Street harassment: epidemic or overblown?

Posted: November 1, 2014 in Uncategorized

“Oi, ginger pubes”, “I wonder if the carpet matches the curtain”, “are you sure you don’t need to recharge?” “carrot top”, “gingernut!”

What the hell am I talking about? Well, those are just some of the names that have been shouted at me as I’ve been walking around the town I live. I don’t live in a big city, I live in a small (ish), working class ex-mining town of a few thousand people. These instances are rare, as are instances of women being catcalled. In fact, I can count on one hand the number of times I’ve seen men catcall or make inappropriate comments towards women, and vice versa. I actually live on a main road and, sometimes, I look out my window during busy times and, often, men are too engaged in their own lives (phones out, etc) to spend time catcalling women.

Would I consider those insults to be harassment? No, not at all. My understanding of harassment is simple – it’s a repetitive series of events designed to threaten or intimidate. Single instances of strangers spitting out insults does not fit my definition of harassment. Are they annoying? Yeah, of course. Are the people who say them cunts? Yeah, of course. Does it make me scared? Scared of what exactly? Scared I’ll get beat up? No, not really. Why? Well, because, usually, the person who shouts them is over the other side of the road and, despite my looks, I can actually run quite fast. Not for very far, mind, but far enough to get to a safe distance.

Why am I telling you this? Well, I’ve seen the ‘woman walks through NYC for 10 hours and gets constantly harassed’ video and I just thought I’d share my two pennerth, as I do with pretty much everything.

If you haven’t seen the video I’m talking about, it’s here:

Let’s get this clear straight away – harassment is fucking moronic. People who genuinely harass others are sick, and I mean that genuinely. It’s not normal, at least in my eyes, to follow someone around to the point of making them fear for their lives. The people who do it need genuine medical help to sort out their problems. And by harassment, in these instances anyway, I’m talking about stalking to the most extreme degree, or simply just always being there when someone is trying to just live their lives.

I feel similarly about people (not just men) who catcall. Exposing Feminism made a post about catcalling a couple of months ago and it was one of the few times I disagreed with something they’d posted.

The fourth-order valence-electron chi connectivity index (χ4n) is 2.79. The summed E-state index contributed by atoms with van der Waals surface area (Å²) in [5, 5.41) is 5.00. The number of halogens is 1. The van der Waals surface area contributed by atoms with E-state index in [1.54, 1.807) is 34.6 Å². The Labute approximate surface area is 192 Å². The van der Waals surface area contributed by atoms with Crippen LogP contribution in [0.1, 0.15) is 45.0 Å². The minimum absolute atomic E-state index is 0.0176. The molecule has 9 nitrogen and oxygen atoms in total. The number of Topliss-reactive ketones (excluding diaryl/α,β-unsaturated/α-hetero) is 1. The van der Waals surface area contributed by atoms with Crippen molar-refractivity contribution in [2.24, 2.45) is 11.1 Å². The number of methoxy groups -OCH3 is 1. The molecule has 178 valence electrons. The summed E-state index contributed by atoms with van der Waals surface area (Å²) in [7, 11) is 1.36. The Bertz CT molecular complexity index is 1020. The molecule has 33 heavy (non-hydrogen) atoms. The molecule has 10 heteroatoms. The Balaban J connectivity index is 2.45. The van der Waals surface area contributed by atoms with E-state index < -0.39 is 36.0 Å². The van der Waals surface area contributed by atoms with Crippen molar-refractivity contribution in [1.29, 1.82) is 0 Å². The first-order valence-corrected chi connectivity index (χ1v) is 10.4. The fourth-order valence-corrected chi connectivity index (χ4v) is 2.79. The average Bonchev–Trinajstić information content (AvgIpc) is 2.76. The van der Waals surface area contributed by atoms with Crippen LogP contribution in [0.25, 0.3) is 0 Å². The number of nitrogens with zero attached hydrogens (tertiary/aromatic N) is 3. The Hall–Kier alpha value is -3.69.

For me, catcalling is probably one of the most fucking moronic things you can do. It’s stupid, unnecessary and serves no actual purpose. I’ve genuinely never seen catcalling work on anybody, whether that be a man or a woman, it’s most often met with surprise or bemusement or derision. Catcalling is moronic.

But, do I class catcalling as harassment? If it’s a single, one-off event then no, it doesn’t fit the definition of harassment. If it’s a repeated pattern of abuse, directed by one person at one person then yes it’s harassment.

This is why I don’t think catcalling, in terms of a person saying something to another person in the street, is harassment. Yes, it’s fucking stupid, pathetic and something that only morons commit, but it’s not harassment. The fact that you may get catcalled multiple times doesn’t mean it’s harassment, it means you’ve been unfortunate enough to just be catcalled numerous times.

Now, it’s probably worth mentioning here that I’m an unattractive, cis, white male. That means the catcalling, or ‘street harassment’, I’ve been subjected to probably isn’t on the same scale as an attractive woman, but that doesn’t mean it hasn’t happened. Offensive? No. Frightening? Not really. Annoying? Yeah, pretty much.

The point of the video is to show, supposedly, how bad street harassment is for women. However, numerous people have taken issue with what has been presented. The main two arguments I’ve seen that claim this video has over-exaggerated the problem seem to be:

  1. Out of 10 hours of walking around, we only get a 2 minute video.
  2. Lots of the comments were compliments, not harassment.

Both points I can actually agree with, to some degree.

Point 1 – There is a note at the end of the video that says it didn’t include all the winks and whistles and that, overall, over 100 pieces of harassment were directed to her. Well, if we consider point number 2, that many of the pieces of ‘harassment’ were not, in fact, harassment, then that lowers the actual number.

So, what was harassment and what wasn’t? Well, the one guy who walked beside her for five minutes, yeah he’s a cunt. The guy, who I don’t think we actually see, who shouted ‘damn’, yeah he’s a cunt. The guys who used terms like ‘baby’, yeah they’re cunts. But, those were only a few of the comments. A lot of the comments were simply ‘hello’ and ‘have a good day’.